Polly has been off Clown Doctoring at a hospital in London somewhere. I'm not allowed to give you too many details but it involves her speaking in a west country accent and saying 'curly-wurly' a lot. Oh, and she wears a carrot on her shoulder. As she left this morning she called out to me, “Have a good day,” and then she vanished into the metropolis. I settled down for a 'good' day, by which I mean quiet, and booted up the computer to check emails and manage my football team on Facebook.
11.00am The doorbell shrills and shrieks and warbles at aircraft taking off volume to indicate someone has arrived at the front door and wants my attention. I may have mentioned before that our doorbell is VERY loud because I am disabled, and therefore, presumably deaf. (Visitors to the flat who are here when it rings often think it must be a fire alarm and start tying sheets together in the hope of making their escape.) I attempt to use our intercom system to let whoever it is in but this proves easier said than done. It is supposed to operate via an 'environmental control' system but doesn't any more, so I have to manually push buttons on a unit fitted to the wall. On bad days it can take several minutes for me to align myself in such away so as to be able to press first the 'talk' button and then the 'enter' button. Often, by the time I have, whoever it was who rang the bell has grown old and given up. Today is an okay day and I manage to let the visitor in after he has identified himself as an engineer. You can be sure that if he had said 'robber' I would have asked for further identification. The engineer turns out to be from the Royal Brompton Hospital and has come to fix the BiPap ventilator which has been beeeeeeeeeeping all night for no good reason. (Polly maintains that the alarm should only go off if I am seconds away from death, and only then if it has tried to resuscitate me by itself.) 20 minutes later the engineer gives up and replaces the machine.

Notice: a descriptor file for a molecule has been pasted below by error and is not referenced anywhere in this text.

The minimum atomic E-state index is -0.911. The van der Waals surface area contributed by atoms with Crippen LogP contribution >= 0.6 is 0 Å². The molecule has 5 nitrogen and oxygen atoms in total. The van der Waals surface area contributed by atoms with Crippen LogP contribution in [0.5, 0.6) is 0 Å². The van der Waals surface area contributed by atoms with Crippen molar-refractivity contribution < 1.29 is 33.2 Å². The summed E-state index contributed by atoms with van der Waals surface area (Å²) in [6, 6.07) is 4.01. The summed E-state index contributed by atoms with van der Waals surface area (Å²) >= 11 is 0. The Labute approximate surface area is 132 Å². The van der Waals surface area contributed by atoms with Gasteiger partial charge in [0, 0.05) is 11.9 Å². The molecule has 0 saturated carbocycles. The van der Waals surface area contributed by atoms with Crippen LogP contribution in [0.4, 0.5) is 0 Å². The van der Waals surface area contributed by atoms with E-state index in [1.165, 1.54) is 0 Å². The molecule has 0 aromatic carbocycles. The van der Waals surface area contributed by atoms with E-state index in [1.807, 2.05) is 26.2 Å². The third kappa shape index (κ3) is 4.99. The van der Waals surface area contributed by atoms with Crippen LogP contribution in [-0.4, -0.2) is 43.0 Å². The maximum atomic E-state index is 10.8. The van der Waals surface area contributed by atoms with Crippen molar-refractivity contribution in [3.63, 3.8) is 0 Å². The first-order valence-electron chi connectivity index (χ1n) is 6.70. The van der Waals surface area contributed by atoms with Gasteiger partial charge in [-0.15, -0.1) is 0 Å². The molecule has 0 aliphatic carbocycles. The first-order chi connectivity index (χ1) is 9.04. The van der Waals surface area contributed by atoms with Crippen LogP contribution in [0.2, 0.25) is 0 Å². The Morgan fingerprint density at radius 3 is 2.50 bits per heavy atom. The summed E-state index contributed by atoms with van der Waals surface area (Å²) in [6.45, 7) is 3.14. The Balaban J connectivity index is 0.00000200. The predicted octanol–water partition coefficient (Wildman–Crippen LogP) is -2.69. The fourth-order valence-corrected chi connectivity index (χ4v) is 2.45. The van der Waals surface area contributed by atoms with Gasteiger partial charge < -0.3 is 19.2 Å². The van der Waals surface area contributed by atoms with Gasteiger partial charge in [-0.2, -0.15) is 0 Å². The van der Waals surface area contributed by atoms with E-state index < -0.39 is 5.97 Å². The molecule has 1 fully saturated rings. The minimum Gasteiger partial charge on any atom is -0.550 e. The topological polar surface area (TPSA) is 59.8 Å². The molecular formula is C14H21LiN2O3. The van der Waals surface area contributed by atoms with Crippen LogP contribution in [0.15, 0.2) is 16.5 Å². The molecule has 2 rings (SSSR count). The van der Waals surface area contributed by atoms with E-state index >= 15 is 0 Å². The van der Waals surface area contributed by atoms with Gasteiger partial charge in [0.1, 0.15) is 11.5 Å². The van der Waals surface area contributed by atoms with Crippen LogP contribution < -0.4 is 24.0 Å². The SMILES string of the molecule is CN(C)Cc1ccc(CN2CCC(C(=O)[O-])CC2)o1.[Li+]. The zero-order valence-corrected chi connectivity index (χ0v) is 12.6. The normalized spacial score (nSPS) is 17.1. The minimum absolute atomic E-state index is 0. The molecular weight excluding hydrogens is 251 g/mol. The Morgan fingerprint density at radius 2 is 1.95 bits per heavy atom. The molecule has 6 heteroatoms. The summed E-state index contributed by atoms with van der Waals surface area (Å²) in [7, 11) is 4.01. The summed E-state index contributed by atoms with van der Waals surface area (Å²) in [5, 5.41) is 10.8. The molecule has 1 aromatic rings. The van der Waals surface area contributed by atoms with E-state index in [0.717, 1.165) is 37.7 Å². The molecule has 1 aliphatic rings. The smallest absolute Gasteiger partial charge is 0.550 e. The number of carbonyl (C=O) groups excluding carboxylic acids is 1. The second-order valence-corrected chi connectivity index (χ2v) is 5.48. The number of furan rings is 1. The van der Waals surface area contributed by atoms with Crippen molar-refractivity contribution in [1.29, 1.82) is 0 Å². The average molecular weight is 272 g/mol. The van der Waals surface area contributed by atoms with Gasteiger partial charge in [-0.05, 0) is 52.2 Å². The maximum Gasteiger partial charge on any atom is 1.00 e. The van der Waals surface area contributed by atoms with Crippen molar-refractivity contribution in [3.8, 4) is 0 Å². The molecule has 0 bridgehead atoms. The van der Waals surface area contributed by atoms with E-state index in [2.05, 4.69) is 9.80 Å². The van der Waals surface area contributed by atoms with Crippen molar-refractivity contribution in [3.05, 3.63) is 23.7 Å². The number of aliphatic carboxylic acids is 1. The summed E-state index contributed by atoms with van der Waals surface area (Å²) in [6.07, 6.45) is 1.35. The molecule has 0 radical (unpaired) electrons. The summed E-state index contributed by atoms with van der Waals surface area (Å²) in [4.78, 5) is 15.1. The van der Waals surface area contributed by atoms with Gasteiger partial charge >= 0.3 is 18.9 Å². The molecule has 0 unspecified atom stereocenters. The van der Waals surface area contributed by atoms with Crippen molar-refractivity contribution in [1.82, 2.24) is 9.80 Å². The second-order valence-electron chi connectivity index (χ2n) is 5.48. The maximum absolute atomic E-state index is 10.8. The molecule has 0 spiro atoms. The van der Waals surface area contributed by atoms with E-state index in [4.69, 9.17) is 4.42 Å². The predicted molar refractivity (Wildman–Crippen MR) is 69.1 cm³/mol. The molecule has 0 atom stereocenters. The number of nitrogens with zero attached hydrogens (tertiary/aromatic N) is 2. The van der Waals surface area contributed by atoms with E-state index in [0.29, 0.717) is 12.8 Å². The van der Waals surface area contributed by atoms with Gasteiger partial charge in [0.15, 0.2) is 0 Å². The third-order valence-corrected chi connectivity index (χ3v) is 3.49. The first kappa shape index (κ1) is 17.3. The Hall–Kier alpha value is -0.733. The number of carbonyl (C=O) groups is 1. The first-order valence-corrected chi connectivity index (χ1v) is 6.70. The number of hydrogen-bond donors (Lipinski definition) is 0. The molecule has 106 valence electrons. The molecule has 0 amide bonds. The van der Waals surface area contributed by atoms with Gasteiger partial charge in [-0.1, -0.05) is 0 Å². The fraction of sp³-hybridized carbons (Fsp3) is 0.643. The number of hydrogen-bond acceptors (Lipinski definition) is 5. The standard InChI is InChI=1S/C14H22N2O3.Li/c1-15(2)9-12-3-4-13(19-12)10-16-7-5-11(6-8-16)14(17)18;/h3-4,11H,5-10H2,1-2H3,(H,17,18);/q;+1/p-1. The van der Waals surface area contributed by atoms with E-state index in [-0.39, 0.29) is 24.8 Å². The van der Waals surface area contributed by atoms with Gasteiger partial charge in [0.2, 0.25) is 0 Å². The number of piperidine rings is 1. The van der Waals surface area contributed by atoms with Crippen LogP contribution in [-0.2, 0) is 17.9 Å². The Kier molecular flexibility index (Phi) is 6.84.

11.40am The ear-splitting doorbell goes again. Once again I successfully negotiate the entry system and once again someone identifying themselves as an engineer comes in. This one, from a company whose name is made up entirely from initials, has come to fix the back door opener. He has come equipped with a young man whose job it seem is to hold things. It takes an hour of mild cursing and a lot of Allen keys before the automated door stops opening and shutting of its own accord. The young man passes things beautifully.
12.30pm Kalepo, one of my carers, arrives to help me with lunch and to go to the loo. Fortunately he knows how to let himself in so we are spared being deafened by the doorbell.
2.50pm Once more my ears are made to bleed. This time it is a specialist dermatological district nurse. My skin has been erupting in mini-pimples since a change in my medication. I thought I'd left acne back in my adolescence so I am grateful to see him. He has given me a prescription for a number of salves and lotions that should restore my skin to adulthood.
3.20pm The district nurses (or big stick nurses as Sam calls them) let themselves in and help me go to the loo again. They also wrestle with the coffee-maker, a technology they regard as suspiciously futuristic.
3.50pm Our friend Andi arrives back from the school with Matty and Sam. Within seconds they are arguing about whose turn it is to go on the Playstation 3. I do my daddy thing and make them share.
6.00pm Godfrey, another carer, arrives to help me give the boys their tea that has been in the slow cooker since Polly prepared it this morning.. He leaves 50 minutes later.
7.30pm Both boys fed, showered and ready for bed. Sam read The Avocado Baby, Matty surgically removed from computer. I am the daddy! Now, where's Polly?
7.50pm Polly returns, all curly-wurly'd out.